Plant Responses to Heat Stress

Hunter Weber

October 23, 2023 at 7:40 pm | Updated October 23, 2023 at 7:40 pm | 6 min read

  • Heat stress affects crop development, growth, and productivity.
  • Plants have adaptive responses for either avoidance or tolerance of heat stress.
  • The plant responds to heat, which can be molecular, biochemical, cellular, physiological, and morphological, and is being used by scientists to develop new cultivars for the future.

The increase in temperature due to climate change is threatening plant growth and productivity. The heat triggers protective molecular, biochemical, cellular, physiological, and morphological plant responses to heat stress. Scientists are intensively studying these plant responses to heat stress to maintain crop productivity in the future. Though a complete understanding of heat stress response is still missing, find out what we know.

Figure 1: “Some of the effects triggered by heat stress on plants,” dos Santos et al. (2022). (Image credits:

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Why Plant Responses to Heat Stress Are Important

An 0.2°C rise in global temperatures is expected every decade. The prediction has scientists worried, as heat stress can adversely affect all organisms, including plants that suffer more since they are sessile and cannot escape high temperatures. Consequently, changes in seed germination, growth, phenology, photosynthesis, transpiration, flowering, grain filling, sensitivity to pests, carbohydrate metabolism, and increased oxidate stress and senescence could reduce biomass accumulation and affect yield; see Figure 1.

To develop new crop cultivars that remain high-yielding, scientists must know how plants respond and adapt to heat stress for trait selection.

Plant growth and yield depend on many molecular and biochemical reactions, physiological processes, and cellular and morphological features sensitive to temperature. Plant responses will also occur at these levels to protect the plant from heat stress. The plant’s response to heat stress varies based on the duration and extent of high-temperature exposure and the specific type of plant.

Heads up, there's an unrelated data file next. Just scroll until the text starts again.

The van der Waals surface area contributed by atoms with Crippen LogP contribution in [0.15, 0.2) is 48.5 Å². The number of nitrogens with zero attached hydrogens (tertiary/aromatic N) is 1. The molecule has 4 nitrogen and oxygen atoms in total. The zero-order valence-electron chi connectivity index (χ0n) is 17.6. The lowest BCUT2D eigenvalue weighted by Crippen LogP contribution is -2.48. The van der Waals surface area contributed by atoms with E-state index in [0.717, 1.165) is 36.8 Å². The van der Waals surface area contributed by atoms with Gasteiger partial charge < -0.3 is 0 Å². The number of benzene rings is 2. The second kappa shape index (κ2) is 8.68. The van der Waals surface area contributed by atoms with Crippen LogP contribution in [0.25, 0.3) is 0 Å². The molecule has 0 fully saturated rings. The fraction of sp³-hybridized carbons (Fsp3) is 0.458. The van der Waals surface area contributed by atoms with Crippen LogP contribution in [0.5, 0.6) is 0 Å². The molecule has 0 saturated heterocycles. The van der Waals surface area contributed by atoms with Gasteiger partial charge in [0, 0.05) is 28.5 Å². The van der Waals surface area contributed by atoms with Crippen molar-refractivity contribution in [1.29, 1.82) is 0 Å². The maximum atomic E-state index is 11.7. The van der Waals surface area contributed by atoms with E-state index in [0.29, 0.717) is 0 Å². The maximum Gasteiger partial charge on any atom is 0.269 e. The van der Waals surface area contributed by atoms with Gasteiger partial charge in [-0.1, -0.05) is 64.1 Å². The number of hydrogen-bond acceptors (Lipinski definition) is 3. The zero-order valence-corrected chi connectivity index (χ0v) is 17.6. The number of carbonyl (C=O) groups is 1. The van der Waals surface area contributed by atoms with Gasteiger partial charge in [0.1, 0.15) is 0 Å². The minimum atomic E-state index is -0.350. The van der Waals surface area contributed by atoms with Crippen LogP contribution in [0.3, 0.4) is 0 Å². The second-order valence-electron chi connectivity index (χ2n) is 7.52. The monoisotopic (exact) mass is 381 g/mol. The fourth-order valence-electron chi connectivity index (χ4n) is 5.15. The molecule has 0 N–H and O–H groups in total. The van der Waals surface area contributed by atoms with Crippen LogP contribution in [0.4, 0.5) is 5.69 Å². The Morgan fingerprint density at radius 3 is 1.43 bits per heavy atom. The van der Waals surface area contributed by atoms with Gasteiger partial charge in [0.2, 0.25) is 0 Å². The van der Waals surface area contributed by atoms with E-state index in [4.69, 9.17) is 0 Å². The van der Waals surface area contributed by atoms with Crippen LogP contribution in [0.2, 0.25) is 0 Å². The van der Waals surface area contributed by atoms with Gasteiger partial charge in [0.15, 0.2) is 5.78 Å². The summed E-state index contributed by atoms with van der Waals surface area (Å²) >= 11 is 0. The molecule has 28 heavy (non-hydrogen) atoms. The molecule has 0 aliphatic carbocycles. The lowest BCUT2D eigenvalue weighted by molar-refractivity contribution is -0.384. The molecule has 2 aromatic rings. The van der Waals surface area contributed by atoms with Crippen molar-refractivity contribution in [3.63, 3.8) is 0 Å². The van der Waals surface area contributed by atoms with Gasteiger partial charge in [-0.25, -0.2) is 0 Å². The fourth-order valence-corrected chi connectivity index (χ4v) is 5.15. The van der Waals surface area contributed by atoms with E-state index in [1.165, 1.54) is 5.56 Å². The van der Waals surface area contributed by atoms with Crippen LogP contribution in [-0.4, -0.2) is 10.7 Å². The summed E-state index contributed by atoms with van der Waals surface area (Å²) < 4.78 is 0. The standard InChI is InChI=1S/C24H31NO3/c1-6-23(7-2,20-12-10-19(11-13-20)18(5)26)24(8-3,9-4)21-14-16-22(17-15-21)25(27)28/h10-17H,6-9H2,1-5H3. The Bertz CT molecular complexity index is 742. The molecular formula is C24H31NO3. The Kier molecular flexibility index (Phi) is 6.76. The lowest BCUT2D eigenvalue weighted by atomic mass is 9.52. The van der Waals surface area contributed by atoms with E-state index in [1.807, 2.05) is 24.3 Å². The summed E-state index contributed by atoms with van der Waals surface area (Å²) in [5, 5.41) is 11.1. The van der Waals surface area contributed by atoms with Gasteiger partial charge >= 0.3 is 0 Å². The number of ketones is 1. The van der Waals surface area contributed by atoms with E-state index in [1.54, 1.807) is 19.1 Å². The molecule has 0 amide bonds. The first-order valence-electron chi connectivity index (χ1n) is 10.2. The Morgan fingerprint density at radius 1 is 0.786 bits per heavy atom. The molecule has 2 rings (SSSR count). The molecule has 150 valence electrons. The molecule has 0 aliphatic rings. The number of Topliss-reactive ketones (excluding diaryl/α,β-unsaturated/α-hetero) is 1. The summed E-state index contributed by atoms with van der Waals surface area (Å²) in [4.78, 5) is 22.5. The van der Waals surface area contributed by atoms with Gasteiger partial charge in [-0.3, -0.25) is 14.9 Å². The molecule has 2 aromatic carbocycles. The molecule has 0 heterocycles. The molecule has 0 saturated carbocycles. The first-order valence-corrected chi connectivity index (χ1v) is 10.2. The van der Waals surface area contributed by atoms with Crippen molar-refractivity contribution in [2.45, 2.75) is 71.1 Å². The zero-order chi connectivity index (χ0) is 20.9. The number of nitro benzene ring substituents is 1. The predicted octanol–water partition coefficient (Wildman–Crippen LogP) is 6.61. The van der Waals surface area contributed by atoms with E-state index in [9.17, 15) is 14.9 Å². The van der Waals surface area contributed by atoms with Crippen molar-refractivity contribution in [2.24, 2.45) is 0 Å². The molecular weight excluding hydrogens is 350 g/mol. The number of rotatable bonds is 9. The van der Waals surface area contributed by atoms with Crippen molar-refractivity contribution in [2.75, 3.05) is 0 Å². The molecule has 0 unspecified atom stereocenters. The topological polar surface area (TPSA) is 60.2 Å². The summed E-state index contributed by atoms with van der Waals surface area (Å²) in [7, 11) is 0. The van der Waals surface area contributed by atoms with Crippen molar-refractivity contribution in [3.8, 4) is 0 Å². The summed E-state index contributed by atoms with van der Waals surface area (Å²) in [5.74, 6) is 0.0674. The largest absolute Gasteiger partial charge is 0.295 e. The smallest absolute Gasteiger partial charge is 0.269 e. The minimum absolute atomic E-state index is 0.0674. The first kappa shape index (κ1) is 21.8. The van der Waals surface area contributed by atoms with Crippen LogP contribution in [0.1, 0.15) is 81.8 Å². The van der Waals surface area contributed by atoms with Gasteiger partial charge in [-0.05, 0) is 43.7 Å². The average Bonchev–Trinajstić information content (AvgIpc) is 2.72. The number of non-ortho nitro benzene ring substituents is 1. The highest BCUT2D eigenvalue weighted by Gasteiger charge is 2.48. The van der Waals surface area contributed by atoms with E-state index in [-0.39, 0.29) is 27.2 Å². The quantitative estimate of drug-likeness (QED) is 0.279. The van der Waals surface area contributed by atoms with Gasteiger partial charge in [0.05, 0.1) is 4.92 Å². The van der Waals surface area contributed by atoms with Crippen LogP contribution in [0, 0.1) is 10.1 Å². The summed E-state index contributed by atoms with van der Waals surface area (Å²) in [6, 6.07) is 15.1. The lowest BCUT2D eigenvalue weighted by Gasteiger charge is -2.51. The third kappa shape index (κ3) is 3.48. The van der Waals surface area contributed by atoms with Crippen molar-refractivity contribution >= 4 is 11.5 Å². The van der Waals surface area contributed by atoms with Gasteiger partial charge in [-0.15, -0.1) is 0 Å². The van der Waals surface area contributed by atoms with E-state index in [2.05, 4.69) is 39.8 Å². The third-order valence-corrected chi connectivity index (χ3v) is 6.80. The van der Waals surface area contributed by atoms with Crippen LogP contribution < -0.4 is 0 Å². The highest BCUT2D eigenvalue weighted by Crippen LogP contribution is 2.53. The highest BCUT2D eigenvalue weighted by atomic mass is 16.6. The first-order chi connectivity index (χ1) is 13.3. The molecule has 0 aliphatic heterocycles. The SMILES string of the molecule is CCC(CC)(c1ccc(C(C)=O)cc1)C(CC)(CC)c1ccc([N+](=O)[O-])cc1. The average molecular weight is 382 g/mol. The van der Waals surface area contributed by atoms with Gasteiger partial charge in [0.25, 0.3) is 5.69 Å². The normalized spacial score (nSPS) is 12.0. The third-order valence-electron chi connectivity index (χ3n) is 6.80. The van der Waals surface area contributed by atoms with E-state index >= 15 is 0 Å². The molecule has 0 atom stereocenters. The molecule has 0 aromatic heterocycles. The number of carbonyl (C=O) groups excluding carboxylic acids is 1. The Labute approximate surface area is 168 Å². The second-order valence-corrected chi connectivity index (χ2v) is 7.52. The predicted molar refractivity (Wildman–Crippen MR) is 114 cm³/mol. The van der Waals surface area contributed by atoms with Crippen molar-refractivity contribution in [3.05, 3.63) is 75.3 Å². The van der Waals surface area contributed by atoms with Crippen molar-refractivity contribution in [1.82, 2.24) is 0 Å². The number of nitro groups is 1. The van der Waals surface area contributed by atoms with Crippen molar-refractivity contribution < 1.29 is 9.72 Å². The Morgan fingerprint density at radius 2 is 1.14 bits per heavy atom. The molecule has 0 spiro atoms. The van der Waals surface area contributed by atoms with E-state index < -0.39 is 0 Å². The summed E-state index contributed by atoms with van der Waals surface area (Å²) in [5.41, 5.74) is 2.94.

Plant responses to heat stress start from early sensing and are followed by signal transmission. In the long term, plant adaptations include phenological and morphological changes. The short-term plant adaptive mechanisms to heat stress, which interest crop scientists in developing new cultivars, can broadly be classified as avoidance or tolerance and involve one or more plant responses

Avoidance Mechanisms: Plants avoid heat stress through short-term avoidance mechanisms that are mainly morphological, physiological, and biochemical changes. It can include leaf orientation, larger xylem vessels, cooling through transpiration, early maturation, and membrane lipid compositions. See Figure 2.

Tolerance Mechanisms: Heat tolerance or thermotolerance is the plant’s ability to grow and yield even under high temperatures. Tolerance is highly specific and can vary between species, individuals, and even organs and tissues within a plant.

Most tolerance mechanisms are biochemical, molecular, and physiological and involve stress proteins, antioxidants, ion transporters, osmoprotectants, transcriptional control, and signaling cascades. The rationale is that plant survival depends on detecting heat stress and generating and transmitting the signal to initiate biochemical and physiological changes. Heat also alters gene expression and the synthesis of many plant metabolites to increase tolerance. See Figure 2.